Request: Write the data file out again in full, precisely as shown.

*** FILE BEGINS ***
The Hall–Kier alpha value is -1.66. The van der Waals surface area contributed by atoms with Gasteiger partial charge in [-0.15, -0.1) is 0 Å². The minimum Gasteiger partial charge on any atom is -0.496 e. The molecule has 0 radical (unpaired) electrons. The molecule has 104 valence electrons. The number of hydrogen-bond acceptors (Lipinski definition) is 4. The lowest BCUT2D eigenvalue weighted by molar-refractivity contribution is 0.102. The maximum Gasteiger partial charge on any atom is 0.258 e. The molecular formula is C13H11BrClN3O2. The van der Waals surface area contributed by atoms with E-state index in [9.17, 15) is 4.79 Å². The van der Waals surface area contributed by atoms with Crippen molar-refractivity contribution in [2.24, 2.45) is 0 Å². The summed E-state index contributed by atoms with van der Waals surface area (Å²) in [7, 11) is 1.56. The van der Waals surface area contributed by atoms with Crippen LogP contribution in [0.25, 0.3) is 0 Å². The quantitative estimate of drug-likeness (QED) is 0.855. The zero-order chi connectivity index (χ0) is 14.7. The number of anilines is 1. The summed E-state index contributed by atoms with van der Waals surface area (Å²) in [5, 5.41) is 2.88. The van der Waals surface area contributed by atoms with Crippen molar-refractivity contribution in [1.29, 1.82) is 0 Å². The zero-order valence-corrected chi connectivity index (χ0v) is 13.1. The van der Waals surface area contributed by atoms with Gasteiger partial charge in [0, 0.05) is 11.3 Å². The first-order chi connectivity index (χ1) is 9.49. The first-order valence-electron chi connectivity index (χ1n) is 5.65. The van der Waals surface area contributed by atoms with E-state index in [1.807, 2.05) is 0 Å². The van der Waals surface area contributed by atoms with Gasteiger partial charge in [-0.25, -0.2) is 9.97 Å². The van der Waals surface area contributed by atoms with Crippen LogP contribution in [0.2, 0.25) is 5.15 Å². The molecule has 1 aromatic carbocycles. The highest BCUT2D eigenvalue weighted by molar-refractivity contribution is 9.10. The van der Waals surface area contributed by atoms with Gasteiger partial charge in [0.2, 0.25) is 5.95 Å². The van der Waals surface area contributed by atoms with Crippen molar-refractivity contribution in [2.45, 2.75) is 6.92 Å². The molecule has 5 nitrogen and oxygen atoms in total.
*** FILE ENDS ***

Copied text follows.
The Hall–Kier alpha value is -1.66. The van der Waals surface area contributed by atoms with Gasteiger partial charge in [-0.15, -0.1) is 0 Å². The minimum Gasteiger partial charge on any atom is -0.496 e. The molecule has 0 radical (unpaired) electrons. The molecule has 104 valence electrons. The number of hydrogen-bond acceptors (Lipinski definition) is 4. The lowest BCUT2D eigenvalue weighted by molar-refractivity contribution is 0.102. The maximum Gasteiger partial charge on any atom is 0.258 e. The molecular formula is C13H11BrClN3O2. The van der Waals surface area contributed by atoms with E-state index in [9.17, 15) is 4.79 Å². The van der Waals surface area contributed by atoms with Crippen molar-refractivity contribution in [2.24, 2.45) is 0 Å². The summed E-state index contributed by atoms with van der Waals surface area (Å²) in [7, 11) is 1.56. The van der Waals surface area contributed by atoms with Crippen LogP contribution in [0.25, 0.3) is 0 Å². The quantitative estimate of drug-likeness (QED) is 0.855. The zero-order chi connectivity index (χ0) is 14.7. The number of anilines is 1. The summed E-state index contributed by atoms with van der Waals surface area (Å²) in [5, 5.41) is 2.88. The van der Waals surface area contributed by atoms with Crippen molar-refractivity contribution in [1.29, 1.82) is 0 Å². The zero-order valence-corrected chi connectivity index (χ0v) is 13.1. The van der Waals surface area contributed by atoms with Gasteiger partial charge in [0, 0.05) is 11.3 Å². The first-order chi connectivity index (χ1) is 9.49. The first-order valence-electron chi connectivity index (χ1n) is 5.65. The van der Waals surface area contributed by atoms with E-state index in [1.807, 2.05) is 0 Å². The van der Waals surface area contributed by atoms with Gasteiger partial charge in [-0.25, -0.2) is 9.97 Å². The van der Waals surface area contributed by atoms with Crippen LogP contribution in [0.2, 0.25) is 5.15 Å². The molecule has 1 aromatic carbocycles. The highest BCUT2D eigenvalue weighted by molar-refractivity contribution is 9.10. The van der Waals surface area contributed by atoms with Gasteiger partial charge in [0.2, 0.25) is 5.95 Å². The van der Waals surface area contributed by atoms with Crippen molar-refractivity contribution in [2.45, 2.75) is 6.92 Å². The molecule has 5 nitrogen and oxygen atoms in total.